Coffins containing the bodies of Afghan national Army soldiers killed in April 21's attack on an army headquarters are lined up in Mazar-i-Sharif
By Abdul Matin and Hamid Shalizi
MAZAR-I-SHARIF/KABUL, Afghanistan (Reuters) - President Ashraf Ghani declared a national day of mourning after scores of soldiers were killed by Taliban fighters disguised as fellow soldiers, in the deadliest attack of its kind on an Afghan military base.
The defense ministry has said more than 100 died or were injured in the Friday attack in the northern city of Mazar-i-Sharif, but no exact numbers have been released.
One official, speaking on condition of anonymity, told Reuters at least 140 soldiers were killed and many others wounded. Other officials said the toll was likely to be even higher.
The attack starkly highlighted the difficulty of the long struggle by the Afghan government and its international backers to defeat the Taliban insurgency.
After arriving in Mazar-i-Sharif to visit the base on Saturday, Ghani ordered that flags be flown at half mast on Sunday in memory of the troops who died.
Ghani held an emergency meeting with senior security officials and called for a "serious" investigation into the attack.
In a statement online, he condemned the attack as "cowardly" and the work of "infidels".
As many as 10 Taliban fighters, dressed in Afghan army uniforms and driving military vehicles, made their way into the base and opened fire on mostly unarmed soldiers eating and leaving a mosque after Friday prayers, according to officials.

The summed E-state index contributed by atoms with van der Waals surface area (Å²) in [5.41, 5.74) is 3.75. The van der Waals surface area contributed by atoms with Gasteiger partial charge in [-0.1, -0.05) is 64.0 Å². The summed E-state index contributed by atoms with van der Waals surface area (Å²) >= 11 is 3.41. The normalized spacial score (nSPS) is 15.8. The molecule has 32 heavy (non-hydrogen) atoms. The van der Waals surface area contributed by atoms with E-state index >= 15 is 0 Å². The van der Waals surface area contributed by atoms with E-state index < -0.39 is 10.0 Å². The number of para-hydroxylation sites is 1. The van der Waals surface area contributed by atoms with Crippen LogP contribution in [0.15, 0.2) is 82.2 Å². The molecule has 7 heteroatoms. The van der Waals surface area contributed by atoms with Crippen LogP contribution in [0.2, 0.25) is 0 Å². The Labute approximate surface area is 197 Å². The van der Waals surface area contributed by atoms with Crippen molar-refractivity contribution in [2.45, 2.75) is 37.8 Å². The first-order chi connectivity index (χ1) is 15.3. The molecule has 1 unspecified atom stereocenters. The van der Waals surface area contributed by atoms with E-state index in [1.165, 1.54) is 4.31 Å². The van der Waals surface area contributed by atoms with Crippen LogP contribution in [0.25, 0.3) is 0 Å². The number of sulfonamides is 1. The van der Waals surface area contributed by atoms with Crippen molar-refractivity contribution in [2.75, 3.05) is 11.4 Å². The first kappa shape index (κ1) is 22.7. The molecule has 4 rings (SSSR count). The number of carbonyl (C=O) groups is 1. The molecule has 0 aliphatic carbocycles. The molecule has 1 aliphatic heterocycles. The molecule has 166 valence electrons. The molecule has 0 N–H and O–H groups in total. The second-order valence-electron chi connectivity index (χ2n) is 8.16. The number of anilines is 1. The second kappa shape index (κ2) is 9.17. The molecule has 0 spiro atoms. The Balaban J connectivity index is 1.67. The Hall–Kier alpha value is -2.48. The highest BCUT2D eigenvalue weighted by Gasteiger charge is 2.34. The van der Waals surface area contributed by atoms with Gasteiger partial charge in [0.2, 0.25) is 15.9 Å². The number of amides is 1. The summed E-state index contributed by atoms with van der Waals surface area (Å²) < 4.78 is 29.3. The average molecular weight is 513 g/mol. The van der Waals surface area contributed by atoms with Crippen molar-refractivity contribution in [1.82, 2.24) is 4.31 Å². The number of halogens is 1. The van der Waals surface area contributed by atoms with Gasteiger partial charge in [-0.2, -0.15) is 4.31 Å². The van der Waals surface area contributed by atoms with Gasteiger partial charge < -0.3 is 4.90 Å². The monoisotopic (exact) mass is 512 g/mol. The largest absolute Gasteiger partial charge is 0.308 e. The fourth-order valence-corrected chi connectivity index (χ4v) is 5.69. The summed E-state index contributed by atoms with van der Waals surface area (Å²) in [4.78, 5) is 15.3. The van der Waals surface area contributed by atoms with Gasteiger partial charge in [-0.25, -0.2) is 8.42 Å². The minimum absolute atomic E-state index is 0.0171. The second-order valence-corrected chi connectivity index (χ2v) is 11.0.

They used rocket-propelled grenades and rifles, and several detonated suicide vests packed with explosives, officials said.
Witnesses described a scene of confusion as soldiers were uncertain about the attackers' true identity.
"It was a chaotic scene and I didn't know what to do," said one army officer wounded in the attack. "There was gunfire and explosions everywhere."
The base is the headquarters of the Afghan National Army's 209th Corps, responsible for much of northern Afghanistan, including Kunduz, a province which has seen heavy fighting.
Taliban spokesman Zabihullah Mujahid said on Saturday the attack on the base was retribution for the recent killing of several senior Taliban leaders in northern Afghanistan.
The U.S. military command in Kabul said an American air strike had killed a commander, Quari Tayib, and eight other Taliban on April 17.
Mujahid said the attack on the base killed as many as 500 soldiers, including senior commanders.
Four of the attackers were Taliban sympathizers who had infiltrated the army and served for some time, Mujahid said. The Afghan army did not confirm that.
The NATO-led military coalition deploys advisers to the base to train and assist Afghan forces but coalition officials said no foreign troops had been hurt.
U.S. Navy Captain Bill Salvin, spokesperson for the NATO-led Resolute Support mission, said there were a small number of coalition force advisers on the base at the time of the attack.
"They sheltered in place during the incident. The Afghan Special Forces brought the attack to an end," Salvin said.
The commander of coalition forces, U.S. General John Nicholson, said in a statement on Friday that the attack "shows the barbaric nature of the Taliban."
German forces have long led the international mission in northern Afghanistan.
In Berlin, military officials said the work of the mission on the base would be on hold for one or two days while the Afghan army investigated the attack, but would resume.
"The situation shows that we cannot stop supporting, training and advising our Afghan partners," a German Operations Command spokesman said.
(Additional reporting by Sabine Siebold in Berlin and Phil Stewart in Washington D.C.; Writing by Josh Smith; Editing by Andrew Roche and Mary Milliken)